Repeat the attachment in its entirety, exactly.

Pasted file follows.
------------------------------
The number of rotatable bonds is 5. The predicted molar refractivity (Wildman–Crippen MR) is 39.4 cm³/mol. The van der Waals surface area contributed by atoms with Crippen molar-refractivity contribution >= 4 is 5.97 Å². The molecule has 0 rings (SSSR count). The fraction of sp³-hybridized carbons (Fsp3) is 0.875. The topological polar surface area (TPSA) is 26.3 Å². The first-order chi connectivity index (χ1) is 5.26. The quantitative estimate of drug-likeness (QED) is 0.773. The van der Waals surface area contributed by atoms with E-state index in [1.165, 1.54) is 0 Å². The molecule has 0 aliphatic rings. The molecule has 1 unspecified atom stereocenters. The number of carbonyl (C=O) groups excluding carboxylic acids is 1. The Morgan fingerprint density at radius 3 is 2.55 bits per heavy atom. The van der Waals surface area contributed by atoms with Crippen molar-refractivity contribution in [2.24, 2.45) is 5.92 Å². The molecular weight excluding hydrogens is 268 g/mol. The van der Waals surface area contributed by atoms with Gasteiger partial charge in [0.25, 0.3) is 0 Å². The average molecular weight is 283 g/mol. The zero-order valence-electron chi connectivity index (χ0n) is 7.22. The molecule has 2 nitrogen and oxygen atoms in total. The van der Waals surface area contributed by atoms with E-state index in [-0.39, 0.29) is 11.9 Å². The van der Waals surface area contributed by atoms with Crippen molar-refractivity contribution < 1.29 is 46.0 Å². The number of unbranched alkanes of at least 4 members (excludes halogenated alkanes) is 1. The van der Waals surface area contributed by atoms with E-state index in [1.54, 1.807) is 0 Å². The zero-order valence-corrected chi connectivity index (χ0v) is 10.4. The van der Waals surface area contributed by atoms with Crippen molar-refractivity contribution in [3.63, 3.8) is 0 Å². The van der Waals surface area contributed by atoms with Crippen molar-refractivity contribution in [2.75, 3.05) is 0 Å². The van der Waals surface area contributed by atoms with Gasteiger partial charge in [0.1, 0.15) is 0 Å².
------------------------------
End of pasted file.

The number of rotatable bonds is 5. The predicted molar refractivity (Wildman–Crippen MR) is 39.4 cm³/mol. The van der Waals surface area contributed by atoms with Crippen molar-refractivity contribution >= 4 is 5.97 Å². The molecule has 0 rings (SSSR count). The fraction of sp³-hybridized carbons (Fsp3) is 0.875. The topological polar surface area (TPSA) is 26.3 Å². The first-order chi connectivity index (χ1) is 5.26. The quantitative estimate of drug-likeness (QED) is 0.773. The van der Waals surface area contributed by atoms with E-state index in [1.165, 1.54) is 0 Å². The molecule has 0 aliphatic rings. The molecule has 1 unspecified atom stereocenters. The number of carbonyl (C=O) groups excluding carboxylic acids is 1. The Morgan fingerprint density at radius 3 is 2.55 bits per heavy atom. The van der Waals surface area contributed by atoms with Crippen molar-refractivity contribution in [2.24, 2.45) is 5.92 Å². The molecular weight excluding hydrogens is 268 g/mol. The van der Waals surface area contributed by atoms with Gasteiger partial charge in [0.25, 0.3) is 0 Å². The average molecular weight is 283 g/mol. The zero-order valence-electron chi connectivity index (χ0n) is 7.22. The molecule has 2 nitrogen and oxygen atoms in total. The van der Waals surface area contributed by atoms with E-state index in [-0.39, 0.29) is 11.9 Å². The van der Waals surface area contributed by atoms with Crippen molar-refractivity contribution < 1.29 is 46.0 Å². The number of unbranched alkanes of at least 4 members (excludes halogenated alkanes) is 1. The van der Waals surface area contributed by atoms with E-state index in [1.54, 1.807) is 0 Å². The zero-order valence-corrected chi connectivity index (χ0v) is 10.4. The van der Waals surface area contributed by atoms with Crippen molar-refractivity contribution in [3.63, 3.8) is 0 Å². The van der Waals surface area contributed by atoms with Crippen molar-refractivity contribution in [2.75, 3.05) is 0 Å². The van der Waals surface area contributed by atoms with Gasteiger partial charge in [0.1, 0.15) is 0 Å².